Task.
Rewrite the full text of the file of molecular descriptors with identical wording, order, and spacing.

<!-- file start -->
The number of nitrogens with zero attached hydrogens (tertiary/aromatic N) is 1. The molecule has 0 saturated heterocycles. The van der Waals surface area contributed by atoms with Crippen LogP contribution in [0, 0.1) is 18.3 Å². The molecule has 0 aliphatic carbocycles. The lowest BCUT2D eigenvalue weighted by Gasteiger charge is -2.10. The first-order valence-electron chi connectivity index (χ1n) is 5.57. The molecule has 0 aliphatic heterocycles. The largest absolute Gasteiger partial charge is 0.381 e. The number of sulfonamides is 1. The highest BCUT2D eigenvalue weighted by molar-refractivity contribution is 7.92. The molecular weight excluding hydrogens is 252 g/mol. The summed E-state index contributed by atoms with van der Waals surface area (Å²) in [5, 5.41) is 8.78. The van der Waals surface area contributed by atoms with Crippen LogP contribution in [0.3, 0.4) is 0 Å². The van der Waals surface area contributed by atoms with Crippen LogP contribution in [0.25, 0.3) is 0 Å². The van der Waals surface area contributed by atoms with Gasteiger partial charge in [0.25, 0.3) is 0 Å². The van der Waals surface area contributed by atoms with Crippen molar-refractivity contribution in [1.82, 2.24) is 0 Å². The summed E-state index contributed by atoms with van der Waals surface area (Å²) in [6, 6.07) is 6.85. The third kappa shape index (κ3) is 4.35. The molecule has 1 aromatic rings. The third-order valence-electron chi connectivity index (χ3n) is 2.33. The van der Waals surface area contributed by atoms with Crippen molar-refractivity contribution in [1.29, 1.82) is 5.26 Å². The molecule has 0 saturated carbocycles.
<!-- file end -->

The number of nitrogens with zero attached hydrogens (tertiary/aromatic N) is 1. The molecule has 0 saturated heterocycles. The van der Waals surface area contributed by atoms with Crippen LogP contribution in [0, 0.1) is 18.3 Å². The molecule has 0 aliphatic carbocycles. The lowest BCUT2D eigenvalue weighted by Gasteiger charge is -2.10. The first-order valence-electron chi connectivity index (χ1n) is 5.57. The molecule has 0 aliphatic heterocycles. The largest absolute Gasteiger partial charge is 0.381 e. The number of sulfonamides is 1. The highest BCUT2D eigenvalue weighted by molar-refractivity contribution is 7.92. The molecular weight excluding hydrogens is 252 g/mol. The summed E-state index contributed by atoms with van der Waals surface area (Å²) in [5, 5.41) is 8.78. The van der Waals surface area contributed by atoms with Crippen LogP contribution in [0.3, 0.4) is 0 Å². The van der Waals surface area contributed by atoms with Crippen LogP contribution in [0.25, 0.3) is 0 Å². The van der Waals surface area contributed by atoms with Gasteiger partial charge in [0.25, 0.3) is 0 Å². The van der Waals surface area contributed by atoms with Crippen molar-refractivity contribution in [1.82, 2.24) is 0 Å². The summed E-state index contributed by atoms with van der Waals surface area (Å²) in [6, 6.07) is 6.85. The third kappa shape index (κ3) is 4.35. The molecule has 1 aromatic rings. The third-order valence-electron chi connectivity index (χ3n) is 2.33. The van der Waals surface area contributed by atoms with Crippen molar-refractivity contribution in [1.29, 1.82) is 5.26 Å². The molecule has 0 saturated carbocycles.